quinta-feira, abril 18, 2013

On Reinhart and Rogoff: debt and growth, causality or mere correlation

The economists Reinhart and Rogoff are having to defend their statistical analysis of debt and growth over decades as well as their conclusions.

Some analysts even question whether their "advice that high debt-GDP ratios – particularly above 90 per cent – are harmful to growth" is relevant to countries in the Eurozone. 

On the contrary, the negative correlation between excessive external debt and economic growth is all the more critical to the member countries of a customs and currency union such as the Eurozone, who are defenseless, having given away nearly all of their adjustment policy tools. 

And the causality is pretty clear, at least  to those of us on the front lines rather than in academia: Increasing external debt and other tsunamis of hot-money capital inflows finance persistent and growing trade deficits. Higher imports mean lower GDP. Even imports of capital goods fail to deliver (export-led) growth to the extent that local production loses economies of scale and becomes noncompetitive. And the net exporters are only too eager to recycle their trade surpluses in the form of more “vendor-financing” for more imports, of cars, submarines... 

Lacking the correct FX price signals to provide advance warning of the excessive external debt accumulation,  whatever the currency of denomination, net importers are lulled into the illusion that external deficits no longer matter, until the creditors impose a sudden stop.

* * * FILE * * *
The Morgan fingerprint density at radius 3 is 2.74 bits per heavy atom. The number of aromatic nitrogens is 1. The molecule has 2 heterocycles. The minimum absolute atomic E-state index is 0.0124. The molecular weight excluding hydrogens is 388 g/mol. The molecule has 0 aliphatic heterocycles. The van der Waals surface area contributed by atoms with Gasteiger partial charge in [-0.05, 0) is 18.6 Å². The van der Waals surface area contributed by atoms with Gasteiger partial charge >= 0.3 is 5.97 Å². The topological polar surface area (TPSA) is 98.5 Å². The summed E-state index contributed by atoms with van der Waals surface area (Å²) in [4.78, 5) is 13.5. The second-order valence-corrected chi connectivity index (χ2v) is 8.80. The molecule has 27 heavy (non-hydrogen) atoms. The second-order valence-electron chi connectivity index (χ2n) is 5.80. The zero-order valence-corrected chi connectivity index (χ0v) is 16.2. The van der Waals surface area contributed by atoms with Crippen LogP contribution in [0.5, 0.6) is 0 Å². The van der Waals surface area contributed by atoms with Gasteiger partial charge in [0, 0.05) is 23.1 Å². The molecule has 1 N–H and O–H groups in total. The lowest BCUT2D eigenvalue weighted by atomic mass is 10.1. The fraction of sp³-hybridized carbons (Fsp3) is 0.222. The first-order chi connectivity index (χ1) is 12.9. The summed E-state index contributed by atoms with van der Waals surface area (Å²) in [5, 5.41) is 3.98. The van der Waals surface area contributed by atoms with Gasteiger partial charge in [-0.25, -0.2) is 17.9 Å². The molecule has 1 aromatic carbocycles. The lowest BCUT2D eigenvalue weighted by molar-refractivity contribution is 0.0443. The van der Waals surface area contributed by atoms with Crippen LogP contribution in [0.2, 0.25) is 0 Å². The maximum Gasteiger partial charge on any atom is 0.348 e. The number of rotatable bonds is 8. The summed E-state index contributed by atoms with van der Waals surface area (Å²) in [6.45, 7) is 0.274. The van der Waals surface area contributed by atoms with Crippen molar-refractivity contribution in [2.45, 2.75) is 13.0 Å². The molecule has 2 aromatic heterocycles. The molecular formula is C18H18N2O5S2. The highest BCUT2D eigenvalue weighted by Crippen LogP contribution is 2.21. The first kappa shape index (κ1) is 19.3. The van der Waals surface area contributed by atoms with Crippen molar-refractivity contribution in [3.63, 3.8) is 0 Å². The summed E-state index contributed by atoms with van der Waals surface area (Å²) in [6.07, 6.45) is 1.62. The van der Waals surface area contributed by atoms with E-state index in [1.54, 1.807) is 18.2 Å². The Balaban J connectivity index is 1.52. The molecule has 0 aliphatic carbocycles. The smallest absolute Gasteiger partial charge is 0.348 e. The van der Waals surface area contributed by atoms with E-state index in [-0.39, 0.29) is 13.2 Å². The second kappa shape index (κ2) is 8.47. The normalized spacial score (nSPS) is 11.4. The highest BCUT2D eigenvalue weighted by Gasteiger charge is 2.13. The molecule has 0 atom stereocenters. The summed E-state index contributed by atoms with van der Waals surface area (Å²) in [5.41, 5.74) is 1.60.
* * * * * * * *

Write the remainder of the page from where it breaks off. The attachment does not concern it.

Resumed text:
The lack of recognition of the flow of causation from speculative external credit, to external deficits to internal (Government deficits) means that the Eurozone adjustment programs are mis-designed and mis-directed, and thus ineffective. For example, the so-called “bail-outs” have not included the pre-export trade finance revolving lines of credit that were a standard feature of the Latin American debt crisis.

In a customs and currency union, for the weaker member countries, trade deficits  are not self-correcting, so they must be kept low. That means that trade surpluses of the net exporters must also converge, and not keep “Testing the Limits of Divergence in the Eurozone".  

Word to the wise net exporter / net creditor:  If you keep inflating exports sales to weak importers with easy credit, be prepared to take some losses, or to find a rich uncle (ex. the ECB) to bail you out.  

Mariana Abrantes de Sousa 
PPP Lusofonia

See Record trade surplus tests divergence  http://ppplusofoni...a-divergencia.html
Testing the limits of divergence in the Eurozone
Reinhart and Rogoff response
The article in the Economist
and  PPP Lusofonia comments in the Economist